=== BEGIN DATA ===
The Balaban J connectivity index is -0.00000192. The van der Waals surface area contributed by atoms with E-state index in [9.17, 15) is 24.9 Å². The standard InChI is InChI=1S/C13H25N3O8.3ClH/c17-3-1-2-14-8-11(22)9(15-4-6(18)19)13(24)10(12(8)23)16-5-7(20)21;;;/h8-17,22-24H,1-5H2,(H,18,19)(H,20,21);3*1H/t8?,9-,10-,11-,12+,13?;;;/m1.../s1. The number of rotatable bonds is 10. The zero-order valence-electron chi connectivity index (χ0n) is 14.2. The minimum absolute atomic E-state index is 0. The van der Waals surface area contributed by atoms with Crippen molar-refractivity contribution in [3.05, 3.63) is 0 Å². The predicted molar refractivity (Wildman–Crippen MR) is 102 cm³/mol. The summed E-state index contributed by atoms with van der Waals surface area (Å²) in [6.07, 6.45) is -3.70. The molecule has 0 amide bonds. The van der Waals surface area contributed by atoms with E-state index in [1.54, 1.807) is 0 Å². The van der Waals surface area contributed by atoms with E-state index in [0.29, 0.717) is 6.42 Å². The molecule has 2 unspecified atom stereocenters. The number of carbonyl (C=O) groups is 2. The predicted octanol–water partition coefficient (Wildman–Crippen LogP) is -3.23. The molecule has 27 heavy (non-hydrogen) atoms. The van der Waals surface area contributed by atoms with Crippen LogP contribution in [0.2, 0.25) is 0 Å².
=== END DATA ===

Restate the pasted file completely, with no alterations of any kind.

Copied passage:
The Balaban J connectivity index is -0.00000192. The van der Waals surface area contributed by atoms with E-state index in [9.17, 15) is 24.9 Å². The standard InChI is InChI=1S/C13H25N3O8.3ClH/c17-3-1-2-14-8-11(22)9(15-4-6(18)19)13(24)10(12(8)23)16-5-7(20)21;;;/h8-17,22-24H,1-5H2,(H,18,19)(H,20,21);3*1H/t8?,9-,10-,11-,12+,13?;;;/m1.../s1. The number of rotatable bonds is 10. The zero-order valence-electron chi connectivity index (χ0n) is 14.2. The minimum absolute atomic E-state index is 0. The van der Waals surface area contributed by atoms with Crippen molar-refractivity contribution in [3.05, 3.63) is 0 Å². The predicted molar refractivity (Wildman–Crippen MR) is 102 cm³/mol. The summed E-state index contributed by atoms with van der Waals surface area (Å²) in [6.07, 6.45) is -3.70. The molecule has 0 amide bonds. The van der Waals surface area contributed by atoms with E-state index in [1.54, 1.807) is 0 Å². The van der Waals surface area contributed by atoms with E-state index in [0.29, 0.717) is 6.42 Å². The molecule has 2 unspecified atom stereocenters. The number of carbonyl (C=O) groups is 2. The predicted octanol–water partition coefficient (Wildman–Crippen LogP) is -3.23. The molecule has 27 heavy (non-hydrogen) atoms. The van der Waals surface area contributed by atoms with Crippen LogP contribution in [0.2, 0.25) is 0 Å².